Front Neurol. 2023 Oct 23;14:1278908. doi: 10.3389/fneur.2023.1278908. eCollection 2023.
INTRODUCTION: Recent developments in neuroimaging techniques enable increasingly sensitive consideration of the cognitive impact of damage to white matter tract (WMT) microstructural organisation after mild traumatic brain injury (mTBI).
OBJECTIVE: This study investigated the relationship between WMT microstructural properties and cognitive performance.
PARTICIPANTS SETTING AND DESIGN: Using an observational design, a group of 26 premorbidly healthy adults with mTBI and a group of 20 premorbidly healthy trauma control (TC) participants who were well-matched on age, sex, premorbid functioning and a range of physical, psychological and trauma-related variables, were recruited following hospital admission for traumatic injury.
MAIN MEASURES: All participants underwent comprehensive unblinded neuropsychological examination and structural neuroimaging as outpatients 6-10 weeks after injury. Neuropsychological examination included measures of speed of processing, attention, memory, executive function, affective state, pain, fatigue and self-reported outcome. The WMT microstructural properties were estimated using both diffusion tensor imaging (DTI) and neurite orientation dispersion and density imaging (NODDI) modelling techniques. Tract properties were compared between the corpus callosum, inferior longitudinal fasciculus, uncinate fasciculus, anterior corona radiata and three segmented sections of the superior longitudinal fasciculus.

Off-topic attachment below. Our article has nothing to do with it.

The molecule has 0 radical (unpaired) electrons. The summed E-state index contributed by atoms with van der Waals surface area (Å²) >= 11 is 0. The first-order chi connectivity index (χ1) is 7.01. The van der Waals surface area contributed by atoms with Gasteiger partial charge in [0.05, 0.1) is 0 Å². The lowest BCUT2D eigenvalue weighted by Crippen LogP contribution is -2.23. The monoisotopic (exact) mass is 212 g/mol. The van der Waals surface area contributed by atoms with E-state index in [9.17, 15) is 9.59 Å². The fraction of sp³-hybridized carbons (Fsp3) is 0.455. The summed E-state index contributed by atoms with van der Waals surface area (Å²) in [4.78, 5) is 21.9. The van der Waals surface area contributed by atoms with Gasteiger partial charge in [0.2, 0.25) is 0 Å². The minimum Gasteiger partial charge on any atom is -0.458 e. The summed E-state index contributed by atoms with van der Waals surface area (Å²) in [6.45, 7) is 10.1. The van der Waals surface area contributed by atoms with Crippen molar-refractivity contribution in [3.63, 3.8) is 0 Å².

RESULTS: For the TC group, in all investigated tracts, with the exception of the uncinate fasciculus, two DTI metrics (fractional anisotropy and apparent diffusion coefficient) and one NODDI metric (intra-cellular volume fraction) revealed expected predictive linear relationships between extent of WMT microstructural organisation and processing speed, memory and executive function. The mTBI group showed a strikingly different pattern relative to the TC group, with no relationships evident between WMT microstructural organisation and cognition on most tracts.
CONCLUSION: These findings indicate that the predictive relationship that normally exists in adults between WMT microstructural organisation and cognition, is significantly disrupted 6-10 weeks after mTBI and suggests that WMT microstructural organisation and cognitive function have disparate recovery trajectories.